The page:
• 12 Best Things to Do in Winnipeg (with Photos)

    The capital, and largest city of Manitoba, Winnipeg is set at the spot where the Red and Assiniboine rivers meet, almost slap bang in the center of North America. Named after nearby Lake Winnipeg, it has many interesting tourist attractions to check out since its history and culture have been influenced by having both Aboriginal and European roots.

    Known as the ‘Gateway to the West’, the city acts as an important cultural, economic, and transport hub and has thriving arts and dining scenes for visitors to delve into. Other things to do in Winnipeg include visiting several world-class museums and galleries, and some well-preserved historic sites and neighborhoods.

    With pretty parks, gardens and, of course, the impressive Canadian Museum for Human Rights also on offer, Winnipeg is certainly well worth visiting if you have the chance.

    12. Saint Boniface Cathedral

    Saint Boniface Cathedral© dreamstime

    An incredible building, Saint Boniface Cathedral can be found in the city center, facing across the Red River. While the original basilica burnt down in a fire in 1968, its remaining walls and historic white-stone facade were later incorporated into the design of the new church.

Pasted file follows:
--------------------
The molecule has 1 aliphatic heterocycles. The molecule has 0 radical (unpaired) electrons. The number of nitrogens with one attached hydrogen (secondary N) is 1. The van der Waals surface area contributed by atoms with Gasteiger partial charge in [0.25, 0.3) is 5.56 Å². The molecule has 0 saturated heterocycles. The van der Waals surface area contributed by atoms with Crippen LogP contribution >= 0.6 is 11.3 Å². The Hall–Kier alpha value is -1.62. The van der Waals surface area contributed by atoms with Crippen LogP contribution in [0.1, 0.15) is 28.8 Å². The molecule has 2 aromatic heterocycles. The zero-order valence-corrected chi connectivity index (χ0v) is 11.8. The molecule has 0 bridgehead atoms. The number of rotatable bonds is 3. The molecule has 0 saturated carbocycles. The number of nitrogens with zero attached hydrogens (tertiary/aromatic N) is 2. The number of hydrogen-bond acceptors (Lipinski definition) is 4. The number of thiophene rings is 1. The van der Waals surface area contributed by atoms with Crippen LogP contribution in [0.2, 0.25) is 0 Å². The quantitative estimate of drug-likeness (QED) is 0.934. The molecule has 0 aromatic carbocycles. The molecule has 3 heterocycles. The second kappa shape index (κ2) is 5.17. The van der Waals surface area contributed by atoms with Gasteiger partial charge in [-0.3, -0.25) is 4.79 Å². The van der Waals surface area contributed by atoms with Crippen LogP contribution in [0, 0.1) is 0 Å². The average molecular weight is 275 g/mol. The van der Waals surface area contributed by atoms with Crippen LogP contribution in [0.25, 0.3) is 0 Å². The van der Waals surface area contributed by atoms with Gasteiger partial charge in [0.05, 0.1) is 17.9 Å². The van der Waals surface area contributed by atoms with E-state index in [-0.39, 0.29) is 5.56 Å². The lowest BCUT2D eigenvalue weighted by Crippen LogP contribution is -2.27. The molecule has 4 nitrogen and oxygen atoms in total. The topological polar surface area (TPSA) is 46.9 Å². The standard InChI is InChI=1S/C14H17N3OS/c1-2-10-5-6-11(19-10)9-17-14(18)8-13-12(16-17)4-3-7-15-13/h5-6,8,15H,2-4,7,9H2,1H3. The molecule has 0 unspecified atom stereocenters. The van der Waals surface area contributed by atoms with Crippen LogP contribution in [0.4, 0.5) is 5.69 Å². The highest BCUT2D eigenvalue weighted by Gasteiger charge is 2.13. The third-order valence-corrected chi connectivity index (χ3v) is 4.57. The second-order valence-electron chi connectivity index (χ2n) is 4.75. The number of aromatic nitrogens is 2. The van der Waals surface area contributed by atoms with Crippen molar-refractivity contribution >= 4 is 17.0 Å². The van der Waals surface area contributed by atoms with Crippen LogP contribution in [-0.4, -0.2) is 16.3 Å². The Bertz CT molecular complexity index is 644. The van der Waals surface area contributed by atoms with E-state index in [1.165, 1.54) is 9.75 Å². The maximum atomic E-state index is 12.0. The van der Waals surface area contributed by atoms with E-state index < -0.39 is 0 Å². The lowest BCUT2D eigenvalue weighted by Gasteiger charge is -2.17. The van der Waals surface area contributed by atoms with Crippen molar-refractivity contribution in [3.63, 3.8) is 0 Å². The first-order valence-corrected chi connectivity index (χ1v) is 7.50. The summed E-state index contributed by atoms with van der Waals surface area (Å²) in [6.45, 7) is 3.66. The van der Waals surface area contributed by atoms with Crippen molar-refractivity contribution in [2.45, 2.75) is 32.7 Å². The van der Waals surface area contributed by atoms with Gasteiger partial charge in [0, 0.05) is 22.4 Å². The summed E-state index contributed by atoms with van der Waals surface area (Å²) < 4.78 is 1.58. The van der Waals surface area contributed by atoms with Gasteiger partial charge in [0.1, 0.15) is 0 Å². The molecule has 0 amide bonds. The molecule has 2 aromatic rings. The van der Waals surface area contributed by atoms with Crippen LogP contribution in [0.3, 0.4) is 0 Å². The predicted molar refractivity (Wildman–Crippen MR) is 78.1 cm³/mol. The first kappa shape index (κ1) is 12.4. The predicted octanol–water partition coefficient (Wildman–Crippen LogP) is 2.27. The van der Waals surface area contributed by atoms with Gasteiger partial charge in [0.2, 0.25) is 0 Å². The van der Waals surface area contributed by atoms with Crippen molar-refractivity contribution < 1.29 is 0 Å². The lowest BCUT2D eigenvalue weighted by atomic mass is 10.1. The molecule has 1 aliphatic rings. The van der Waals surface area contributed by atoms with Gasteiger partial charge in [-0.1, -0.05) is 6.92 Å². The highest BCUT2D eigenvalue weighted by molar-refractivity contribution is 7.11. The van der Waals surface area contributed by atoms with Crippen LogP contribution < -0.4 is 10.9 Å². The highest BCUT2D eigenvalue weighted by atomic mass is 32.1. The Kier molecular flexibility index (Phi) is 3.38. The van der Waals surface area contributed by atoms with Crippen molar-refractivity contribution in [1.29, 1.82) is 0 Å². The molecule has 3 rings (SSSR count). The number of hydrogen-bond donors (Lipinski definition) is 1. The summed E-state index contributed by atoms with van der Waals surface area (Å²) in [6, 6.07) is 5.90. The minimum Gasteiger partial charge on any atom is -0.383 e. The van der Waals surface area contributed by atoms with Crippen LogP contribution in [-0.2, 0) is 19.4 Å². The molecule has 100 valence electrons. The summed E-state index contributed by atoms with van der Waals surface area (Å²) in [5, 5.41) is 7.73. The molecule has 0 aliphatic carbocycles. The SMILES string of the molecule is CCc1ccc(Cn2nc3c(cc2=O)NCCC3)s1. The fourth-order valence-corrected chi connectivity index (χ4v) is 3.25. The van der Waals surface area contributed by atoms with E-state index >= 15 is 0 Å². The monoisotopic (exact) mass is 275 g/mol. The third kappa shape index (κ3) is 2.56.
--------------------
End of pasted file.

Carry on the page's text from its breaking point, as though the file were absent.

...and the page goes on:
This combination of old and new makes for a striking sight with the modern cathedral being built onto the back of the old one. The undoubted highlight, however, is its fantastic French Romanesque facade which stands out delightfully against the park that lies around it.

    Here too, you’ll find the cathedral’s cemetery which is dotted with the graves of the region’s early settlers and influential figures. The adjacent Saint Boniface Museum is also well worth stopping by.

    11. Leo Mol Sculpture Garden